Chet Holmgren, Thunder finish Nuggets to end taxing January

Chet Holmgren, Thunder finish Nuggets to end taxing January

The Thunder has looked lately like a team on its last legs. But it found a second wind Wednesday, beating fatigue and the Nuggets to close out a grueling month.

Brett Dawson

By Brett Dawson

| Feb 1, 2024, 5:56am CST

Brett Dawson

By Brett Dawson

Feb 1, 2024, 5:56am CST

OKLAHOMA CITY — If the so-called rookie wall exists, Chet Holmgren seemed earlier this week to have hurtled headlong into it. 

The first-year Thunder center looked to be running in mud Sunday at Detroit. He’d appeared uncharacteristically hesitant  Monday against Minnesota. 

And so Wednesday night after his third game of the week — and the last of a laborious January for his team — Holmgren was asked how he feels physically and didn’t mince words. 

“Tired,” he said, then paused before giving a longer answer about how your opponent doesn’t care how much energy you have. 

He sounded worn out. 

But he hadn’t played that way. 

Holmgren had looked like a kid with a second wind, his 18-point, 13-rebound, five-blocked-shot performance helping boost the Thunder past Denver 105-100 at Paycom Center in a shorthanded slugfest of teams fighting for Western Conference playoff positioning. 

“I just thought he showed amazing fortitude tonight mentally,” OKC coach Mark Daigneault said. 

And Holmgren wasn’t alone. 

The Nuggets were without center Nikola Jokic, the two-time MVP who has a strong case for best basketball player alive. But the Thunder were down high-scoring starter Jalen Williams and reliable reserve Isaiah Joe, playing their final game of one of the toughest months anyone’s seen in the NBA in some time. 

Before the game, Daigneault detailed data the Thunder gathered that indicated no one in the league has had a month as challenging as OKC’s January in at least the past five years.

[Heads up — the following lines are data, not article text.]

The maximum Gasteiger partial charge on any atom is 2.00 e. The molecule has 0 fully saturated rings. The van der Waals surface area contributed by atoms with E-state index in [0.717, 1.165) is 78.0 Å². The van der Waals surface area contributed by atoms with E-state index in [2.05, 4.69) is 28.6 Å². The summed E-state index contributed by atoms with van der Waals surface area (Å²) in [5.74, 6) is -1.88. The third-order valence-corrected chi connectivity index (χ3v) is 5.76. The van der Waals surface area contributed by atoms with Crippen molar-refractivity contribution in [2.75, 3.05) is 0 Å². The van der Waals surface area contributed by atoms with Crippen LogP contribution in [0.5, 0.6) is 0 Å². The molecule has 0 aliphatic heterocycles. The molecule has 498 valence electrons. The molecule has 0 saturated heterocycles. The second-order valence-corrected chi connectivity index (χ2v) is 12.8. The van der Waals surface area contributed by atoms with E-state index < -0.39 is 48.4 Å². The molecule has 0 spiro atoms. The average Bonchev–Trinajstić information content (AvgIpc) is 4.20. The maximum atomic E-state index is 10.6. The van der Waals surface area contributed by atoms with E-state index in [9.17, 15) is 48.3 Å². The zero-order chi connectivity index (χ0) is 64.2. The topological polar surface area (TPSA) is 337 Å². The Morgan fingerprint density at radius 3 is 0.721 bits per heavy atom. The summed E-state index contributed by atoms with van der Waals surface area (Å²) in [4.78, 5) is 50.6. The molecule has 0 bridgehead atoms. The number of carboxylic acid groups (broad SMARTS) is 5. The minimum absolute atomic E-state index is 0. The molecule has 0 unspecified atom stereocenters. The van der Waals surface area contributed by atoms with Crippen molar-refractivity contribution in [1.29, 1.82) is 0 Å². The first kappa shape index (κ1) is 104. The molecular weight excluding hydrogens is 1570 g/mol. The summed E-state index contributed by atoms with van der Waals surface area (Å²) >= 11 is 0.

That was based on the Thunder’s 17 games, 11 road games and five sets of back-to-back games in the month, along with just five days in Oklahoma City without a game to play.

Though all that, OKC went 11-6. 

“And the mentality of our players to just plow through that and throw their hardest punch every night has been very impressive,” Daigneault said. 

The Thunder (33-15) has taken its share of hits, too, and it absorbed some more against the Nuggets (33-16). 

Still, OKC had the energy to keep fighting. 

Lu Dort did it, shaking off a tough shooting night and sprinting downcourt with 1:48 to play to strip the ball from Denver’s Michael Porter Jr. on a layup attempt that could have cut the Thunder lead to a single point.

Josh Giddey did it, too, on a night when he was 2 for 11 from the floor and 1 for 6 in the paint. His rebound of his miss — and a kick to the perimeter — set up Holmgren for the night’s knockout shot, a 3-pointer that put OKC in front 101-97 with 22.9 seconds to play. 

Even Shai Gilgeous-Alexander, the unflappable captain of this Thunder ship, had some rough waters to navigate.

He’d been listed as questionable with an illness on the Thunder’s injury reports Tuesday and early Wednesday and wasn’t sure he’d be able to play.

But “after a couple naps, a couple sleeps, I had enough in me to go,” Gilgeous-Alexander said. 

Whatever he had wasn’t enough to stop him from scoring 34 points, his 14th game in the month, eighth in a row and league-leading 36th of the season with 30 or more. 

But the Gilgeous-Alexander greatness and the Holmgren heroics were in no small part the product of so many other contributors leading a hand on tired legs. 

Vasilije Micic, thrown into a larger role with Williams (ankle sprain) and Joe (sternum contusion) sidelined, came off the bench to score a season-high 12 points. Aaron Wiggins matched that total —  his third double-digit scoring game in the past six — on a night when bench scoring was critical.